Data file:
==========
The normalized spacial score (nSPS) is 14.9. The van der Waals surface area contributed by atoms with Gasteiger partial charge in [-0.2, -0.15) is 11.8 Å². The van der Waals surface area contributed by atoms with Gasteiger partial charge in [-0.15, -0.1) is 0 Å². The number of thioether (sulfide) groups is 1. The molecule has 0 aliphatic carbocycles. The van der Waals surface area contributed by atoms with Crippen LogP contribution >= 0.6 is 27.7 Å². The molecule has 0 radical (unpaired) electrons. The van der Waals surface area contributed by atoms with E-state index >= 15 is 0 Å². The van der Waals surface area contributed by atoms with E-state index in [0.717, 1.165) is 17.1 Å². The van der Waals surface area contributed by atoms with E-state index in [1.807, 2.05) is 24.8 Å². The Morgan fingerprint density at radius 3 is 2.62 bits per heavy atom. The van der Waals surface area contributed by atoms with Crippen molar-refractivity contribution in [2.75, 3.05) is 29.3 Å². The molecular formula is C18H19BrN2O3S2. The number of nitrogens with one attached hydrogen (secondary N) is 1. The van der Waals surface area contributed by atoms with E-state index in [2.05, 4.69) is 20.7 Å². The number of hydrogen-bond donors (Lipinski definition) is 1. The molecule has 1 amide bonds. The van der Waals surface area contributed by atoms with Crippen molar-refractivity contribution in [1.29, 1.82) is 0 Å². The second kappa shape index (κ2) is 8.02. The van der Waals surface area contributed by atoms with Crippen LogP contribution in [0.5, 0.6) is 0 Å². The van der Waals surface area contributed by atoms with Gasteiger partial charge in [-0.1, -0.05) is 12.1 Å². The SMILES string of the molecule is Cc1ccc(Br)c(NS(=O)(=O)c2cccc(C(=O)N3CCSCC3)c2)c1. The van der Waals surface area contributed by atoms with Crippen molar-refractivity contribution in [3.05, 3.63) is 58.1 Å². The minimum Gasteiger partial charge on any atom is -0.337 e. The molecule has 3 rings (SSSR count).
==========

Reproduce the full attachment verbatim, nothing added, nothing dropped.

The normalized spacial score (nSPS) is 14.9. The van der Waals surface area contributed by atoms with Gasteiger partial charge in [-0.2, -0.15) is 11.8 Å². The van der Waals surface area contributed by atoms with Gasteiger partial charge in [-0.15, -0.1) is 0 Å². The number of thioether (sulfide) groups is 1. The molecule has 0 aliphatic carbocycles. The van der Waals surface area contributed by atoms with Crippen LogP contribution >= 0.6 is 27.7 Å². The molecule has 0 radical (unpaired) electrons. The van der Waals surface area contributed by atoms with E-state index >= 15 is 0 Å². The van der Waals surface area contributed by atoms with E-state index in [0.717, 1.165) is 17.1 Å². The van der Waals surface area contributed by atoms with E-state index in [1.807, 2.05) is 24.8 Å². The Morgan fingerprint density at radius 3 is 2.62 bits per heavy atom. The van der Waals surface area contributed by atoms with Crippen molar-refractivity contribution in [2.75, 3.05) is 29.3 Å². The molecular formula is C18H19BrN2O3S2. The number of nitrogens with one attached hydrogen (secondary N) is 1. The van der Waals surface area contributed by atoms with E-state index in [2.05, 4.69) is 20.7 Å². The number of hydrogen-bond donors (Lipinski definition) is 1. The molecule has 1 amide bonds. The van der Waals surface area contributed by atoms with Crippen molar-refractivity contribution in [1.29, 1.82) is 0 Å². The second kappa shape index (κ2) is 8.02. The van der Waals surface area contributed by atoms with Crippen LogP contribution in [0.5, 0.6) is 0 Å². The van der Waals surface area contributed by atoms with Gasteiger partial charge in [-0.1, -0.05) is 12.1 Å². The SMILES string of the molecule is Cc1ccc(Br)c(NS(=O)(=O)c2cccc(C(=O)N3CCSCC3)c2)c1. The van der Waals surface area contributed by atoms with Crippen molar-refractivity contribution in [3.05, 3.63) is 58.1 Å². The minimum Gasteiger partial charge on any atom is -0.337 e. The molecule has 3 rings (SSSR count).